• Ground state: Tobi’s ground state is The Investor: “what do you do when you don’t do anything? when you are not expending energy” Tobi - lucky that his ground state is ingesting info.

  • Blueprint: Tobi lays out his personal operating system in a document he calls Blueprint and shares with his colleagues. This is to get people up to speed with me, so that you don’t have to spend a year learning how to deal with me. More people should do it says Tobi.

  • Stoicism: Romans never expected that their Gods would have any interest in human affairs - hence there was a Cambrian explosion in life philosophies - Epicureanism, Cynicism, Stoicism. The last is the one Tobi found came closest to the life philosophy that Tobi developed himself.  The book ‘Guide to Good Life’ deals with stoicism. Tobi recommends it. Stoicism really deals with area of influence. What do you really have influence on? Aurelius: the only think I can influence is my own brain. Nobody insults me. Someone said something, and I allowed that to enter my brain, and I allowed myself to feel insulted. In this vein, he says “My job is to do the best thing I can. Not to make someone think I am doing the best. Not to make my company thing I am doing the best.”

  • Everyone has to chart their own path of reading and discovery, and cobble together a cohesive version of their home-brewed philosophy. Philosophy is just how to think well. Of all the things we study, isn’t this is the most important thing to study, asks Tobi?

  • Parting words: “There is no speed limit to personal growth.”

Readings

(1) Benedict Evans wrote about how 'inevitability debt' piles up in declining industries, and how COVID and crises like this, forces its reckoning, overnight.  Lots of fascinating charts in this one.

(2) This interview of Scott Galloway, on the topic of what COVID-19 and forced remote education does to the economics of college education is interesting. Galloway is a marketing prof at NYU’s Stern B-School who has become famous for his takedown of richly funded startups, and has a reputation for critiquing, some times i think excessively, anything fashionable and prestigious. Nonetheless this is worth a read. Broadly, he says

  • The top 50 universities will do well and will probably get larger - perhaps via tapping more students for say a virtual class offering / degree, while campus education becomes a luxury product. Lower-tier colleges will go out of business.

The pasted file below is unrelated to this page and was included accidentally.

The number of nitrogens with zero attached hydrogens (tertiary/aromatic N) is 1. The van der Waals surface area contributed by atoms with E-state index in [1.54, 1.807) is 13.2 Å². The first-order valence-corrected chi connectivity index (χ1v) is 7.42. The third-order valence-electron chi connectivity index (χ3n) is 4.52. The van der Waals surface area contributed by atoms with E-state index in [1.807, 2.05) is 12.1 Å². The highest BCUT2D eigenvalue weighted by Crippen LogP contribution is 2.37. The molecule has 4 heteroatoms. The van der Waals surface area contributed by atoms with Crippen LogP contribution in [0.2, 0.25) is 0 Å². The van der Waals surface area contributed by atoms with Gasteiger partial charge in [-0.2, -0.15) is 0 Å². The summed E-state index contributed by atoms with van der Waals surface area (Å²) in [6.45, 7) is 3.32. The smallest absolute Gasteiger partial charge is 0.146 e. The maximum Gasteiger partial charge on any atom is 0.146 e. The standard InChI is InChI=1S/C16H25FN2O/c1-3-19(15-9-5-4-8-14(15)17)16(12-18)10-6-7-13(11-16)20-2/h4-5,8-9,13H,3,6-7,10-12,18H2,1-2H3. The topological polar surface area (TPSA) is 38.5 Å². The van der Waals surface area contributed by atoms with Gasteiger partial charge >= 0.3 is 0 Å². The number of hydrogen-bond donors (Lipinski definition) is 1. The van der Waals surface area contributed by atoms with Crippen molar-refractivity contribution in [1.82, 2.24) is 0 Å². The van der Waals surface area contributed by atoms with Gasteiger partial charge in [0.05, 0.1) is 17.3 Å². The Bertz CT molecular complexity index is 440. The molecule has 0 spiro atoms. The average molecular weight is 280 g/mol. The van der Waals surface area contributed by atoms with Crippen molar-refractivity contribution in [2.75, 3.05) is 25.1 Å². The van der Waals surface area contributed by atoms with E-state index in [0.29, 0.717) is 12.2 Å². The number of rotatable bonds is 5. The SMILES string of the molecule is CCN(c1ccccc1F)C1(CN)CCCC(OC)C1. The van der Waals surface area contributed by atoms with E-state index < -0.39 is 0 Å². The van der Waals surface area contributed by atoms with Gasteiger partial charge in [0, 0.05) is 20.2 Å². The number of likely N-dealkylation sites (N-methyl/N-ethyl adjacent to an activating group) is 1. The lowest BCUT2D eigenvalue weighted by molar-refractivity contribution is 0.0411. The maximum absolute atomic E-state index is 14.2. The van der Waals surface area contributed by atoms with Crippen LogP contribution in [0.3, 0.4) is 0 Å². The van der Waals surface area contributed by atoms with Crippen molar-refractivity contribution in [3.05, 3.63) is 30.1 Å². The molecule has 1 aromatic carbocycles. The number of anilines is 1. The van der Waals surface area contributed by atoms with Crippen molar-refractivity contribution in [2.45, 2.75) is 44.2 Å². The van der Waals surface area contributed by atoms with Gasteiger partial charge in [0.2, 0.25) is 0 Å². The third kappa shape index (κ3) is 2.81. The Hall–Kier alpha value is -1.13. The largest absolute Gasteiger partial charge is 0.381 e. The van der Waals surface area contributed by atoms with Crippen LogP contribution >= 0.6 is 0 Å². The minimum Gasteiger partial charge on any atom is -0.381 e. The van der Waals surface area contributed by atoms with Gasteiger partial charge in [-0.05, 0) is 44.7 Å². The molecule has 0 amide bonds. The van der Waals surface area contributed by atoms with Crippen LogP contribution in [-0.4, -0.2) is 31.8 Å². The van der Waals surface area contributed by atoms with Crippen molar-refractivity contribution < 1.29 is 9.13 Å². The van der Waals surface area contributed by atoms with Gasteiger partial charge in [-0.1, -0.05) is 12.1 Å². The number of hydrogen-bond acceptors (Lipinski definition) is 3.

• Expect big tech + big U partnerships - Apple + Stanford, Google + Harvard etc., as big tech cos hit the limits of how much they can expand in their lines of businesses, and look to education for scale as well as margins. There is a good comparison of both big tech and big U as having strengths in admissions certification & signalling, i.e., in both, getting in conveys prestige and the brand is built on exclusivity, in hiring / admissions.

  • Interesting ideas on what could replace the physical / on campus experience - like an Americorps / Peacecorps idea. Equivalent in India could be Teach for India.

(3) The Information had a really good piece (paywalled) on how Apple’s manufacturing brains are all now in their 50s and above. This is indeed, unusual by Silicon Valley standards, but so much about Apple is different - they are WFO vs WFH, focused on manufacturing and the physical product over the virtual etc. The piece is hard-paywalled, but sharing 2 screenshots I found interesting.

The extent of knowledge transfer that happened from Apple to China / Taiwan in manufacturing / machining intelligence:) isn’t funny.

It is interesting to see Apple's Advanced Process Lab as to manufacturing what Google AI unit is to machine learning.  A corporate division that is spurring as much research and new thinking as academia.

That’s it folks, catch you soon; hopefully next week!